As Mount Clemens estate planning lawyers, we help our clients arrange for effective postmortem asset transfers. However, in addition to the inheritance planning part of the equation, there is a larger picture to consider with regard to the lasting imprint you can leave behind.
Legacy planning is very appealing to many people once they understand what it is all about. When you consciously shape your legacy, you can do things for others and pass along important knowledge. Let’s look at a few of the components that can be contained within a legacy plan.
As an elder, you have undoubtedly had many formative experiences that helped to make you the person that you are. It can be difficult for family members to understand the path that you have taken if they have not traveled it themselves. If you take some time to record your personal memoirs, your family will be able to learn more about the events that helped to shape your personality.
You are an important link in the historical chain of your family, and you have had personal interactions with relatives that your grandchildren, and even your children, may know nothing about. There will definitely be people in your family that are interested in their ancestry. You can give them a valuable gift if you sit down and write down the family history that you can recall. This act would also pay homage to those who have come before you.
In addition to the last will and living will, there is another type of will that most people have never heard about. The document called an ethical will stems from the Judaic tradition, and it was first used during biblical times. This will has nothing to do with asset transfers or medical decisions, and it is not legally binding. At the same time, it can be a very valuable addition to your legacy plan.
With an ethical will, you pass your moral and spiritual values along to the people that you love. Since you will no longer be around to provide insight, advice, and guidance, this can be a bequest that is worth far more than money.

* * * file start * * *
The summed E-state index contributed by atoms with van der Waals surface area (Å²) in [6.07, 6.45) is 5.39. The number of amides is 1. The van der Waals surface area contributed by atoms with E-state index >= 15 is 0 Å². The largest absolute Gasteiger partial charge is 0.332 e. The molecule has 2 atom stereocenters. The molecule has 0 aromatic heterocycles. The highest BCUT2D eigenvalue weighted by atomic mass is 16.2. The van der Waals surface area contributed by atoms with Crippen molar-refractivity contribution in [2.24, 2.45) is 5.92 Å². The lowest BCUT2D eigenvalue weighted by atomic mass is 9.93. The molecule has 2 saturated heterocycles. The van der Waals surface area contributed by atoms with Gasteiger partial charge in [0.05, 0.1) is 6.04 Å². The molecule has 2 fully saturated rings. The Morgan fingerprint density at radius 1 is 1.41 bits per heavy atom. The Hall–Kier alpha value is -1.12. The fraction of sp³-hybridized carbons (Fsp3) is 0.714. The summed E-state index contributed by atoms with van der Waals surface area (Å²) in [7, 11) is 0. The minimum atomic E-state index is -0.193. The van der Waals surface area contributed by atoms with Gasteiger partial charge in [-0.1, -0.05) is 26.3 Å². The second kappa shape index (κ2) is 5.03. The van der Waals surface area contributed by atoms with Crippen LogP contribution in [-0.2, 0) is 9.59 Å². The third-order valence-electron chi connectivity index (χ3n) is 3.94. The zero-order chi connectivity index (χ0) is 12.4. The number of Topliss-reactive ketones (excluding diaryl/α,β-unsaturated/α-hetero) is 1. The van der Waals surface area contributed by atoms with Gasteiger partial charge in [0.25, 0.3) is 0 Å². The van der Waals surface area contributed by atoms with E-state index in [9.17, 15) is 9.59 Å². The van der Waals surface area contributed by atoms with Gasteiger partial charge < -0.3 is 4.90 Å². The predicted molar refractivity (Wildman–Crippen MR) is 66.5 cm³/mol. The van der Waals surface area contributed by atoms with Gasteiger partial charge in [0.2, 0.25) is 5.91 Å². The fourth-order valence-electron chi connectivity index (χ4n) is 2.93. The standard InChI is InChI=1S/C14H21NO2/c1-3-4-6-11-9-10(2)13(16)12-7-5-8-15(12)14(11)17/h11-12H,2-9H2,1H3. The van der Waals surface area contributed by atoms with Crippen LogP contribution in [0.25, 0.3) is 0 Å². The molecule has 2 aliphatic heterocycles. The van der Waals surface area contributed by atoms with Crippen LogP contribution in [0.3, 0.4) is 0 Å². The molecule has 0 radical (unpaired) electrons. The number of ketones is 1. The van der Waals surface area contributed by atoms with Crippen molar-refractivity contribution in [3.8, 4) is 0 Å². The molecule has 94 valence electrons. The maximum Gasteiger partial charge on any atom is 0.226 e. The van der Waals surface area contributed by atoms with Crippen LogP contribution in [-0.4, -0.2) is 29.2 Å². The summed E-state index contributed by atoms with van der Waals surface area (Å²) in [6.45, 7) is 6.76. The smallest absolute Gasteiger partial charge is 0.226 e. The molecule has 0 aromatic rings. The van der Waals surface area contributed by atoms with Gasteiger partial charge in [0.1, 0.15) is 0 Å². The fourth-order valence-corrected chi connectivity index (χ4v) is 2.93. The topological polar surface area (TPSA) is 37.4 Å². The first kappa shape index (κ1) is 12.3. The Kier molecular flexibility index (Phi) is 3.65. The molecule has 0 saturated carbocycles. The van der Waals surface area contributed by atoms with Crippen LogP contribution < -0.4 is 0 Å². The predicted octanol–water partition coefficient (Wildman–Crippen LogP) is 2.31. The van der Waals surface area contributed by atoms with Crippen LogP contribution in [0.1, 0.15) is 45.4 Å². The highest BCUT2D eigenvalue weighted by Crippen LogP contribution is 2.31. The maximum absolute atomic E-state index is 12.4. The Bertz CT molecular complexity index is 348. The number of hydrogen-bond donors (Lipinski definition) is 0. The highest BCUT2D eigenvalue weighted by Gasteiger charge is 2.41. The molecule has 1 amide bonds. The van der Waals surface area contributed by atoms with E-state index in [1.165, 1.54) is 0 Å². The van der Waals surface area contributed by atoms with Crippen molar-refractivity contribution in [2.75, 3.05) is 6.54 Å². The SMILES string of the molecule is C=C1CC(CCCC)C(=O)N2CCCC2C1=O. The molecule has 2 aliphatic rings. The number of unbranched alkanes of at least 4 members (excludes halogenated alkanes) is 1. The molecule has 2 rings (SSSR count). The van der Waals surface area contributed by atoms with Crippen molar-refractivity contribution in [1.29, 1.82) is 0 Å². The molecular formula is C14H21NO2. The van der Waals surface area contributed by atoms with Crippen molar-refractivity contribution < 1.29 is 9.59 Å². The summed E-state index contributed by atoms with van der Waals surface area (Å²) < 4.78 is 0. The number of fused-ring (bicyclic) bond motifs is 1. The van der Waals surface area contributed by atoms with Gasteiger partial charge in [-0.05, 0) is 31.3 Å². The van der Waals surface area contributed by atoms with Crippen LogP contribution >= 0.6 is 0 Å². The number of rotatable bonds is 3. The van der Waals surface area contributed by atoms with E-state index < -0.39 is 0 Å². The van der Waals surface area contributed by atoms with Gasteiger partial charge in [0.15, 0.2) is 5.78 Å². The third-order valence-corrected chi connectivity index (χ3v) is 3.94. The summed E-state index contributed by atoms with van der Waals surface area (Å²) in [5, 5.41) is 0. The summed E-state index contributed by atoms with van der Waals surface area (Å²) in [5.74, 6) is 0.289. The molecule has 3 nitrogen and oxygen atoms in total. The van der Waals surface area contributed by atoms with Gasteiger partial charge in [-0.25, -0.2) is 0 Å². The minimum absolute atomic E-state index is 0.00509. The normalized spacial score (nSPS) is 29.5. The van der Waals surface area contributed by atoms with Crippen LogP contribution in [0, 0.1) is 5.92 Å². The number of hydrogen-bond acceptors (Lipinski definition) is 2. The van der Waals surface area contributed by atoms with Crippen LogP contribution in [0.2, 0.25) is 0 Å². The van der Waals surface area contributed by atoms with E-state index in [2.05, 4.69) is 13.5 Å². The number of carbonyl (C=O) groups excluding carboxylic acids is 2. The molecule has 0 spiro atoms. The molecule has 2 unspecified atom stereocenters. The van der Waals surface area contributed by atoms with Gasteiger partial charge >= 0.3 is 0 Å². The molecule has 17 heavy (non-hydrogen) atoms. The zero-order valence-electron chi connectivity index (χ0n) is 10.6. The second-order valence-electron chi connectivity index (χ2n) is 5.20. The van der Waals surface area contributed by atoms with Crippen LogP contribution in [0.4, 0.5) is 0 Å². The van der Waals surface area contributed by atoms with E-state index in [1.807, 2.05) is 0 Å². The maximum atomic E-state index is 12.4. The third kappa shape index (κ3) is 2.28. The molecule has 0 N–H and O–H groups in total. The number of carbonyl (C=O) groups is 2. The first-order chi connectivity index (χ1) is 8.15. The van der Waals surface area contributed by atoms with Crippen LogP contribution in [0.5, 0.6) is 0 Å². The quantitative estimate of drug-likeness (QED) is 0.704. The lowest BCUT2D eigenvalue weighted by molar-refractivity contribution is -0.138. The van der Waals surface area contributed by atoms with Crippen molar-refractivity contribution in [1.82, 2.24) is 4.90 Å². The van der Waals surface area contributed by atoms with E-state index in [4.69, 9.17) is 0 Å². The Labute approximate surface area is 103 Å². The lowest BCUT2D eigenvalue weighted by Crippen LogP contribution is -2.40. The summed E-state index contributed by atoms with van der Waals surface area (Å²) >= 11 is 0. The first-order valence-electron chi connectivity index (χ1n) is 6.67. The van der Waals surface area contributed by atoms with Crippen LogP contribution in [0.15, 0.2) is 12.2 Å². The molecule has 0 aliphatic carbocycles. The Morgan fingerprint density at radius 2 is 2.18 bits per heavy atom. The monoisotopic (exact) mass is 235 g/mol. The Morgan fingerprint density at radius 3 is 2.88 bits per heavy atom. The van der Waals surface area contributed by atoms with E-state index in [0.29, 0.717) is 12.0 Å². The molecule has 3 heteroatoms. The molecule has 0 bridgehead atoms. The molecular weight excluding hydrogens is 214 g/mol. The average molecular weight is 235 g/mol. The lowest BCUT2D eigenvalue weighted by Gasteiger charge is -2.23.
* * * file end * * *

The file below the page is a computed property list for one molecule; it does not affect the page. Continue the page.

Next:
You can leave a lasting legacy if you provide educational opportunities for others. Of course, you can put money into a trust that is earmarked for college tuition and expenses. It is also possible to establish scholarships in your name, and this can be a very meaningful act that paves the way for some young people to achieve their full potential.
Giving something back can be another very rewarding facet of your legacy plan. Philanthropic acts can help organizations and institutions that are doing great things for others, and it is satisfying to think that you will always be remembered as a generous person. Plus, as a bonus of sorts, tax efficiency can be gained in many instances when you give to charitable entities.
Clearly, you can give to a charity directly, but there are other possibilities. A private charitable foundation could be established, and contrary to popular belief, most foundations are funded with less than $1 million.
A donor advised fund would be another option. These funds are quite widely utilized, because they allow for very efficient giving. You can make a single contribution into the fund and take a tax deduction for that year, even if no donations are made right away. Subsequently, you can advise the fund to contribute resources to multiple different charities.
If the idea of charitable giving is appealing to you, the first step would be to set up a consultation with one of our Mount Clemens estate planning lawyers. Your attorney will gain an understanding of your vision for the foundation, evaluate the details of your unique personal situation, and advise you accordingly.
Attend a Free Seminar!
We are offering a series of free estate planning seminars in the upcoming weeks, and we encourage you to attend the session that fits into your schedule. You can visit our seminar page to see the dates and obtain more information.